The trouble is, despite Ayoade’s protestations, he is probably the coolest man in London right now. His film of Arctic Monkeys in concert will be shown in cinemas this month. He has directed videos for Vampire Weekend and the Last Shadow Puppets. He is adapting a novel for a film and shooting the third series of the IT Crowd. Women adore him (he doesn’t tell me this; they do) and he reluctantly admits to being friends with Arctic Monkeys’ Alex Turner (“partly because he lives in London now”) and the Mighty Boosh, in which he appears (“Everyone in the cast is their friend, really”).

It is hard not to prod someone who so shyly plays everything down. You are one of the coolest men in the capital, aren’t you, I say. He shifts uncomfortably. “No. I really don’t think I’m cool. I’m not.” He scrabbles around desperately for evidence. “I don’t know anything about computers. I resisted getting the internet for a long time. Even saying, ‘Getting the internet’ …” You’ll soon be in various style magazines’ “cool lists”, I prod. “I don’t think I’m in danger of that,” he replies with conviction.

Ayoade is an only child. His Norwegian mother and Nigerian father met in London and the family moved to Ipswich when he was young. What was it like growing up there? “I have no particular ill to speak of Ipswich. It was fine,” he says. “I just apologise in advance for being very unexciting, which will continue.” As a teenager, Ayoade discovered grunge – “lots of people going into guitar shops and playing the first four chords of Smells Like Teen Spirit” – and would patiently wait for “indie week” on the Chart Show, which came around every three weeks with 30-second clips of Nirvana or the Pixies. Aged 15, he went to Brixton Academy to see his heroes, Dinosaur Jr. “I was standing in what I thought was a really good position, quite close, and everyone just started jumping up and down. I lost half a tooth immediately. I didn’t know everyone jumped up and down. Because I was from Ipswich.”

There were no drama classes at his Catholic boys’ school but Ayoade volunteered to do some comedy with the Footlights when he pitched up at Cambridge to study law. It was the proving ground for John Cleese, Stephen Fry, Sacha Baron Cohen and so on, although Ayoade insists he is not being “disingenuous” when he says it was not popular at all – although Peep Show’s David Mitchell was a member when he was a first-year student – and he became president by default. “No one wanted to do it, so it wasn’t like having to fight through swaths of people,” he says with typical hesitancy. “I don’t think this is a lie.”

With co-writer Matthew Holness, Ayoade took his spoof horror comedy stage show, Garth Marenghi’s Fright Knight, to the Edinburgh Fringe in 2000 and won the Perrier comedy award there in 2001. Two Channel 4 series – Garth Marenghi’s Darkplace and Man to Man with Dean Learner – followed, alongside roles in Nathan Barley and The Mighty Boosh after Ayoade met and performed with Julian Barratt and Noel Fielding at the Edinburgh Fringe.

Since then, he has become best known for The IT Crowd. To play Moss, the director pointedly instructed him: “He’s the geekiest person in the world. Just do it in your own voice.” Ayoade’s unique style of speaking elevates Moss above the Mr Muscle stereotype as does his understanding that true nerds are completely unselfconscious (unlike Ayoade). He based Moss on stage-show technicians. “The main attribute that they seem to share is an enthusiasm for life. They are all very positive. You go, ‘How are you?’ and they go, ‘Great! I’ve just bought a dog!’ and it’s very charming and not mean-spirited in any way.”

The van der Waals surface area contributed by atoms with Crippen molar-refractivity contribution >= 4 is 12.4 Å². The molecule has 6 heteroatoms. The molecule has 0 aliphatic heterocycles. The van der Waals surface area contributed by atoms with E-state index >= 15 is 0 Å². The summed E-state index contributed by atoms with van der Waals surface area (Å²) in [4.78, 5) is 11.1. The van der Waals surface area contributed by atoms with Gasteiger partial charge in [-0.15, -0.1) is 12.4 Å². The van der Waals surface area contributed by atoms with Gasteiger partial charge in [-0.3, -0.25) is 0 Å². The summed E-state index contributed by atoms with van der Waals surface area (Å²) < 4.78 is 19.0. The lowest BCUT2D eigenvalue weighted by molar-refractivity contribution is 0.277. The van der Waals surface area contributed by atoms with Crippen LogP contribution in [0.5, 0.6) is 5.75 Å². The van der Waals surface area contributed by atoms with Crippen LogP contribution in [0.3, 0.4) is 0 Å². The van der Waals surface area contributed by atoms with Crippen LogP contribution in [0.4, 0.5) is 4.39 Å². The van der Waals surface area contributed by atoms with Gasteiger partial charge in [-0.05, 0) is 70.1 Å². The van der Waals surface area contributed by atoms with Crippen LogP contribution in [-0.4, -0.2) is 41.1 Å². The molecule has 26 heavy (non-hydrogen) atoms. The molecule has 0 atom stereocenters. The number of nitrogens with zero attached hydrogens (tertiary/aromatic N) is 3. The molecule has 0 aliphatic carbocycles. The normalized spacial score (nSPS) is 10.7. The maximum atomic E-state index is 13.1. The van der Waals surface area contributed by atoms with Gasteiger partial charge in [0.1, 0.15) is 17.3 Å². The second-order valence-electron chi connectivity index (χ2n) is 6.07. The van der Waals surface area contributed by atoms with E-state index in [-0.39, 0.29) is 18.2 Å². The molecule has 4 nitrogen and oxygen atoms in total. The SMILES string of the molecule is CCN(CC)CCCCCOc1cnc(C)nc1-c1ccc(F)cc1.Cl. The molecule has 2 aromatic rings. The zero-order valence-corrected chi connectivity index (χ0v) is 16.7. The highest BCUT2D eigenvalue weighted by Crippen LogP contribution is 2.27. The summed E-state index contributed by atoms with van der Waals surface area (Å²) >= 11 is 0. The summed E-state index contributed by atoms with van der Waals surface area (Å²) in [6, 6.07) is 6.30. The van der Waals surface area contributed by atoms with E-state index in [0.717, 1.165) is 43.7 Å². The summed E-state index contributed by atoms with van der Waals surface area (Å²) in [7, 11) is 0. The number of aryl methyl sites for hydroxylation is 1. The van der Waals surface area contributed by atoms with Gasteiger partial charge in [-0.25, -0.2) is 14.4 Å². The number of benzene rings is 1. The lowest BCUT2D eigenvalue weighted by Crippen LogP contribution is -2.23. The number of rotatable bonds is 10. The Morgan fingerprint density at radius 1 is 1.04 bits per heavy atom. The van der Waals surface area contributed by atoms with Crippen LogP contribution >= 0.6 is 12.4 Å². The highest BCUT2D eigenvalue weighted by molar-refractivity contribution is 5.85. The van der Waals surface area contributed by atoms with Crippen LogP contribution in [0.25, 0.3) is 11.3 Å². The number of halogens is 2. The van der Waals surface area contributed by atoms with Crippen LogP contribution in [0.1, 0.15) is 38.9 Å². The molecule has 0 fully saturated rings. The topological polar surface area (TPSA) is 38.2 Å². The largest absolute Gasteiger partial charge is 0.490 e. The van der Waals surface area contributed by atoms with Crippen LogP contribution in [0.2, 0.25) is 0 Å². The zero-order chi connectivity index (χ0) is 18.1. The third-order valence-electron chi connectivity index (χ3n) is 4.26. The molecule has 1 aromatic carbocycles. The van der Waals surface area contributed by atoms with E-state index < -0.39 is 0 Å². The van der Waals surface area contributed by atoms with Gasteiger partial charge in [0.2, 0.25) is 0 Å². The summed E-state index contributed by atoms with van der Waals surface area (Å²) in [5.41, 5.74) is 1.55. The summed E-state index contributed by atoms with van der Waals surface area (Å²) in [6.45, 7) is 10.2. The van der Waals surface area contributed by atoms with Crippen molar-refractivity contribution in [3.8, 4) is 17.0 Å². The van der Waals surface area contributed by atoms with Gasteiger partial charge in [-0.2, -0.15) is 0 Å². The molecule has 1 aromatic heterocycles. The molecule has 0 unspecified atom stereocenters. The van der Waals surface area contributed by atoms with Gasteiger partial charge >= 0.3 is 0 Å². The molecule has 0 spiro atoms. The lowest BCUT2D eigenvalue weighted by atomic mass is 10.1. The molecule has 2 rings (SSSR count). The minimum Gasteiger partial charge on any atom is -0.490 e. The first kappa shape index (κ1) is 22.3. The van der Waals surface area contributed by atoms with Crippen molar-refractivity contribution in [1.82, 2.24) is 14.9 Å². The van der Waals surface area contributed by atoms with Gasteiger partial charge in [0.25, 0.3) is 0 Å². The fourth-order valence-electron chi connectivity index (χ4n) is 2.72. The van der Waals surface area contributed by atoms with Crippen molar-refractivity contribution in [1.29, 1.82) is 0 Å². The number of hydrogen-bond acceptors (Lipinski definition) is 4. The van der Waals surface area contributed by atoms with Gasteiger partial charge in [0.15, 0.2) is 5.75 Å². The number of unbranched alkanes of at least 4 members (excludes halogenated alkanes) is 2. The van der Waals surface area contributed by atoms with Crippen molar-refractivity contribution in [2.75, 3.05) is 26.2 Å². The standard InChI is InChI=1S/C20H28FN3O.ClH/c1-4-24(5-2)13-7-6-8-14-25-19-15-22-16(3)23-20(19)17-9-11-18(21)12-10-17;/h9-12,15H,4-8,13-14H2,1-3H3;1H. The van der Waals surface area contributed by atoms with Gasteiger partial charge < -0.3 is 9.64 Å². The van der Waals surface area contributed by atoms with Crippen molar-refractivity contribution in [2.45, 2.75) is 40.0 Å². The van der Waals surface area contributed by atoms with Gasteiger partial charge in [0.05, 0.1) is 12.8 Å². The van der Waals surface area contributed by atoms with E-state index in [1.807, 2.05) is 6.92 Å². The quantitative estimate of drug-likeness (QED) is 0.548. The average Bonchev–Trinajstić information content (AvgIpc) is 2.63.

Things took a more unusual turn when Ayoade had a meeting with a film company, Warp, to discuss script ideas and mentioned that he would love to direct a music video. Through Warp’s connections, he met Arctic Monkeys in Sheffield and created the video for Fluorescent Adolescent, a funny and surreal clown fight in the style of The Sweeney. Since then, he has made a flurry of videos, including Vampire Weekend’s Oxford Comma – a one-shot video of “revolutionary farmers” that “looks Wes Anderson-y and was meant to look more Godard-y but not in a po-faced way” – and Super Furry Animals’ Run Away – “like a Serge Gainsbourg TV special, a very melodramatic story”.

Old cars are an Ayoade trademark. “I like people playing guitars leaning up against cars or in a field. It’s a bit like Monty Python being in a field playing instruments,” he says. “Cars are good for entrances and exits. And there is something about driving that is quite cliched in a funny way. I like Roy Orbison’s video for I Drove All Night because it’s so literal. It is just a man driving throughout the night. I like that silliness. To be in a video is a ridiculous thing. It’s almost impossible to do it without any humour.”

Despite his meticulousness (Ayoade listens to a song “about 500 times” to match his vision to its pace and music) and esoteric references (his smoky, atmospheric video for the Last Shadow Puppets’ My Mistakes Were Made For You was inspired by Federico Fellini’s cult film Toby Dammit), Ayoade’s videos are playful and funny. He particularly admires Spike Jonze, who made the videos for the Beastie Boys’ Sabotage and Weezer’s Buddy Holly. Apart from Dinosaur Jr and Kings of Leon, he would most like to direct “a nunsploitation” for Girls Aloud “with them as nuns but in a horror setting. The nun chainsaw video. But I’m sure that’s probably not a direction they are going in,” he says.

He certainly has a winning pitch based on the success of Fluorescent Adolescent, which failed to reach No 1 unlike most of their earlier singles. “Arctic Monkeys’ song was so clearly brilliant,” he says, “so I’m able to bring a unique brand of commercial failure to the most successful people.”

Ayoade is now adapting Submarine, the acclaimed debut novel by Joe Dunthorne, which tells the darkly comic tale of an intellectual teenager who tries to solve his parents’ marital difficulties. He hopes to direct the film next summer. Until then, he may have to cope with winning some awards and getting recognised on the street. He gets approached a bit, which is fine, he says, because “there’s a level of slight justified contempt that you can have for comedians”. He shifts awkwardly. “If I am introduced to anyone, I find it incredibly embarrassing – and that’s quite an immature position to have arrived at, at my age. It’s obviously awkward but I don’t mean that in an ungrateful way”.

• Richard Ayoade is nominated in the Best Director and Best Rock Video categories at this year’s UK Music Video Awards on October 14